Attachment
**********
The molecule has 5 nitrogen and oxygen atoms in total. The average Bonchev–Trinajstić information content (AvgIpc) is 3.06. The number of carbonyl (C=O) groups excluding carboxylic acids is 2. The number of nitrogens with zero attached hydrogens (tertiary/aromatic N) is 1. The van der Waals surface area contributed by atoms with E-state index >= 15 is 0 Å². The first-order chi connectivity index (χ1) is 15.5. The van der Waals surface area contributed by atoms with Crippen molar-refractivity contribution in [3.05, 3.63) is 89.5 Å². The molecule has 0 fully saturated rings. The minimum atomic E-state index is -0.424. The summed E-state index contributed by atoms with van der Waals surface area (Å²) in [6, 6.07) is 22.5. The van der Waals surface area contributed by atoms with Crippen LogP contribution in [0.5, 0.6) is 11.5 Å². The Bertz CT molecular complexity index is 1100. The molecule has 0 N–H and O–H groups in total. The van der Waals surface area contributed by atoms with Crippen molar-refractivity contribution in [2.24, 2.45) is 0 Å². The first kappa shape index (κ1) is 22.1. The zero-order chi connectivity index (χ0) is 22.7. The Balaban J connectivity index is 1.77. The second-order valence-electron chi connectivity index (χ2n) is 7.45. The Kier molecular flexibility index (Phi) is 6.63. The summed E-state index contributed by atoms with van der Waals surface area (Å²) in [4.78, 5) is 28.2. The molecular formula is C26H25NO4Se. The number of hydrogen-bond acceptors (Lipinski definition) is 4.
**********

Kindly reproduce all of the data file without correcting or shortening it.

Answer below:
The molecule has 5 nitrogen and oxygen atoms in total. The average Bonchev–Trinajstić information content (AvgIpc) is 3.06. The number of carbonyl (C=O) groups excluding carboxylic acids is 2. The number of nitrogens with zero attached hydrogens (tertiary/aromatic N) is 1. The van der Waals surface area contributed by atoms with E-state index >= 15 is 0 Å². The first-order chi connectivity index (χ1) is 15.5. The van der Waals surface area contributed by atoms with Crippen molar-refractivity contribution in [3.05, 3.63) is 89.5 Å². The molecule has 0 fully saturated rings. The minimum atomic E-state index is -0.424. The summed E-state index contributed by atoms with van der Waals surface area (Å²) in [6, 6.07) is 22.5. The van der Waals surface area contributed by atoms with Crippen LogP contribution in [0.5, 0.6) is 11.5 Å². The Bertz CT molecular complexity index is 1100. The molecule has 0 N–H and O–H groups in total. The van der Waals surface area contributed by atoms with Crippen molar-refractivity contribution in [2.24, 2.45) is 0 Å². The first kappa shape index (κ1) is 22.1. The zero-order chi connectivity index (χ0) is 22.7. The Balaban J connectivity index is 1.77. The second-order valence-electron chi connectivity index (χ2n) is 7.45. The Kier molecular flexibility index (Phi) is 6.63. The summed E-state index contributed by atoms with van der Waals surface area (Å²) in [4.78, 5) is 28.2. The molecular formula is C26H25NO4Se. The number of hydrogen-bond acceptors (Lipinski definition) is 4.